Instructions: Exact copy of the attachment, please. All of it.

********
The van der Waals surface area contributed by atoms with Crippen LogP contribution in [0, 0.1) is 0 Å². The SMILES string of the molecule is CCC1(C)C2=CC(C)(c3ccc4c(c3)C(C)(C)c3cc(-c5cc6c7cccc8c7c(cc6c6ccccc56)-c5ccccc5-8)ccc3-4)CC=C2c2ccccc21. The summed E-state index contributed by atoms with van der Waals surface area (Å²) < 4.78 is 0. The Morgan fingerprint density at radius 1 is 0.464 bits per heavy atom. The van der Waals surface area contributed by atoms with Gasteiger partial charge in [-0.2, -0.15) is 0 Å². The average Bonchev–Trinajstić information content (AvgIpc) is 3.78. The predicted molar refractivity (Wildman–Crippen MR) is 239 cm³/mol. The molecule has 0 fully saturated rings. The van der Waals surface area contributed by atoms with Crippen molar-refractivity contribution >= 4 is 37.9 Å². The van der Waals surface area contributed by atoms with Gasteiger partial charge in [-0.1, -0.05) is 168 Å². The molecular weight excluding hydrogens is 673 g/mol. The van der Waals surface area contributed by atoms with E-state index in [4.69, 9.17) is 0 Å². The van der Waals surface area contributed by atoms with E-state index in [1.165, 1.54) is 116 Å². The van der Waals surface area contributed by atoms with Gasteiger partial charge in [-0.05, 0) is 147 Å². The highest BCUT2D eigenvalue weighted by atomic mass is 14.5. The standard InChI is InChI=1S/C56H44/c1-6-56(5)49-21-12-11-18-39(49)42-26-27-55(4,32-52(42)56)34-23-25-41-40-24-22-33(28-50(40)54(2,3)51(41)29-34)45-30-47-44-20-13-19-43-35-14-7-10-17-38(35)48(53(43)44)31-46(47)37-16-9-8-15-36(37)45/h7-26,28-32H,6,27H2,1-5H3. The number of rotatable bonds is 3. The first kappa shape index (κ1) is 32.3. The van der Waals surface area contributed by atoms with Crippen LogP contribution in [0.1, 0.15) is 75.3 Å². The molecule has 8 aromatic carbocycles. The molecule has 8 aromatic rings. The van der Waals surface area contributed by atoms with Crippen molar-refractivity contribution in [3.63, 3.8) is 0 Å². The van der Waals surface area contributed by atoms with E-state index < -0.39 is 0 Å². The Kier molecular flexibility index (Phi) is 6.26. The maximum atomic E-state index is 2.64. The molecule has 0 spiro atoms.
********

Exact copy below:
The van der Waals surface area contributed by atoms with Crippen LogP contribution in [0, 0.1) is 0 Å². The SMILES string of the molecule is CCC1(C)C2=CC(C)(c3ccc4c(c3)C(C)(C)c3cc(-c5cc6c7cccc8c7c(cc6c6ccccc56)-c5ccccc5-8)ccc3-4)CC=C2c2ccccc21. The summed E-state index contributed by atoms with van der Waals surface area (Å²) < 4.78 is 0. The Morgan fingerprint density at radius 1 is 0.464 bits per heavy atom. The van der Waals surface area contributed by atoms with Gasteiger partial charge in [-0.2, -0.15) is 0 Å². The average Bonchev–Trinajstić information content (AvgIpc) is 3.78. The predicted molar refractivity (Wildman–Crippen MR) is 239 cm³/mol. The molecule has 0 fully saturated rings. The van der Waals surface area contributed by atoms with Crippen molar-refractivity contribution >= 4 is 37.9 Å². The van der Waals surface area contributed by atoms with Gasteiger partial charge in [-0.1, -0.05) is 168 Å². The molecular weight excluding hydrogens is 673 g/mol. The van der Waals surface area contributed by atoms with E-state index in [4.69, 9.17) is 0 Å². The van der Waals surface area contributed by atoms with E-state index in [1.165, 1.54) is 116 Å². The van der Waals surface area contributed by atoms with Gasteiger partial charge in [-0.05, 0) is 147 Å². The highest BCUT2D eigenvalue weighted by atomic mass is 14.5. The standard InChI is InChI=1S/C56H44/c1-6-56(5)49-21-12-11-18-39(49)42-26-27-55(4,32-52(42)56)34-23-25-41-40-24-22-33(28-50(40)54(2,3)51(41)29-34)45-30-47-44-20-13-19-43-35-14-7-10-17-38(35)48(53(43)44)31-46(47)37-16-9-8-15-36(37)45/h7-26,28-32H,6,27H2,1-5H3. The number of rotatable bonds is 3. The first kappa shape index (κ1) is 32.3. The van der Waals surface area contributed by atoms with Crippen LogP contribution in [0.1, 0.15) is 75.3 Å². The molecule has 8 aromatic carbocycles. The molecule has 8 aromatic rings. The van der Waals surface area contributed by atoms with Crippen molar-refractivity contribution in [3.63, 3.8) is 0 Å². The van der Waals surface area contributed by atoms with E-state index < -0.39 is 0 Å². The Kier molecular flexibility index (Phi) is 6.26. The maximum atomic E-state index is 2.64. The molecule has 0 spiro atoms.